Crizotinib Leads to Durable Benefit in ROS1-Positive Non-Small Cell Lung Cancer

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Previous studies have demonstrated that crizotinib — a tyrosine kinase inhibitor (TKI) of ALK, MET, and ROS1 kinases — has markedly increased antitumor activity among patients with ROS1-positive NSCLC
Previous studies have demonstrated that crizotinib — a tyrosine kinase inhibitor (TKI) of ALK, MET, and ROS1 kinases — has markedly increased antitumor activity among patients with ROS1-positive NSCLC

Crizotinib produces a clinically meaningful and durable benefit among East Asian patients with c-ros oncogene 1 (ROS1)-positive advanced non-small cell lung cancer (NSCLC), according to a study published in the Journal of Clinical Oncology.1

ROS1 mutations are found in approximately 1% to 2% of patients with NSCLC, with an uptick to 2% to 3% among patients of East Asian descent. Previous studies have demonstrated that crizotinib — a tyrosine kinase inhibitor (TKI) of ALK, MET, and ROS1 kinases — has markedly increased antitumor activity in this population.

For this open-label phase 2 study (ClinicalTrials.gov Identifier: NCT01945021), researchers treated 127 patients with ROS1-positive advanced NSCLC with oral crizotinib 250 mg twice daily. Eligible patients had received 3 or less prior systemic treatments.

All 127 patients were evaluable for safety and efficacy analysis, and by time of data cut-off approximately 50% of patients were still receiving treatment.

The overall response rate was 71.7% (95% CI, 63.0%-79.3%), with 74 and 17 patients achieving partial and complete responses, respectively, and was similar among patients regardless of the number of prior systemic therapies they had received. Treatment responses were found to be durable, lasting 19.7 months (95% CI, 14.1-not reached).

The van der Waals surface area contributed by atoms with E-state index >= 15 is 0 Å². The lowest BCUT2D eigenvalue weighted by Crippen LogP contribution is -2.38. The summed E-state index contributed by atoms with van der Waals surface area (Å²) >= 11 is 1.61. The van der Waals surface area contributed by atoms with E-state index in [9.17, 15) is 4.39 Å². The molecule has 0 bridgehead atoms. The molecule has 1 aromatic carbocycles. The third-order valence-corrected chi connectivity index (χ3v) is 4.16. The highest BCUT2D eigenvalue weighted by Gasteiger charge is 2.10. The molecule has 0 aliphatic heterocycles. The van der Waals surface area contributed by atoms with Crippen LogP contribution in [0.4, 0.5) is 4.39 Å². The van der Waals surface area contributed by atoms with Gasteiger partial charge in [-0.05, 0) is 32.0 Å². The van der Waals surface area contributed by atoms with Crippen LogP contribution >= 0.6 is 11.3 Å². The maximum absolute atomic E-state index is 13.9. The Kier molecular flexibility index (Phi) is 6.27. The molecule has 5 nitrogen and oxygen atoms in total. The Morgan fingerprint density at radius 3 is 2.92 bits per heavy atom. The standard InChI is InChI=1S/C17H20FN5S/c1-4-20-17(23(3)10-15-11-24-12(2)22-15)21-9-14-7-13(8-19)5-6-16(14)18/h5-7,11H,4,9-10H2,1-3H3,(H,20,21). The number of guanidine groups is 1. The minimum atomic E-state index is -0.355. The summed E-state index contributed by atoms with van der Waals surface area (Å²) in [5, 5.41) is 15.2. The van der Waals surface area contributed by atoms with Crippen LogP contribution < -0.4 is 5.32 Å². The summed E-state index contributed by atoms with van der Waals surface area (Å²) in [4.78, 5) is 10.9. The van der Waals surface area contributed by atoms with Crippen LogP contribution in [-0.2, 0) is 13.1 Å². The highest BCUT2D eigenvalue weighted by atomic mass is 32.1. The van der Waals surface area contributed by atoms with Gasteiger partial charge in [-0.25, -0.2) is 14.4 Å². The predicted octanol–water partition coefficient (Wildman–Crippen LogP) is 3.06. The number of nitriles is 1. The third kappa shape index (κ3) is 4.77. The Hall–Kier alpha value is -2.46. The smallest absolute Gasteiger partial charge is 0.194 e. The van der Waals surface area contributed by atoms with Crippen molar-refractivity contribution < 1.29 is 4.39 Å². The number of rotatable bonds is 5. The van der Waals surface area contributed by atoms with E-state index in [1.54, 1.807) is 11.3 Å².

The median progression-free survival (PFS) was 15.9 months (95% CI, 12.9-24.0); patients with brain metastases had a PFS of 10.2 months compared with 18.8 months among patients without brain metastases, but the authors noted that the small sample size was a limitation for this particular analysis.

Results showed that median overall survival was 32.5 months (95% CI, 32.5 months-not evaluable), but data was considered to be immature at the time of analysis.

The safety profile remained consistent with those previously reported. The most frequently reported adverse events included elevated transaminases, vision disorders, nausea, vomiting, and diarrhea.

The authors concluded that “results from this study, to our knowledge the largest phase II trial in ROS1-positive advanced NSCLC to date, provides additional compelling clinical evidence to support the use of crizotinib in this molecular subgroup of patients with NSCLC.”

Reference

  1. Wu YL, Yang JCH, Kim DW, et al. Phase II study of crizotinib in East Asian patients with ROS1-positive advanced non-small-cell lung cancer [published online March 2, 2018]. J Clin Oncol. doi: 10.1200/JCO.2017.75.5587

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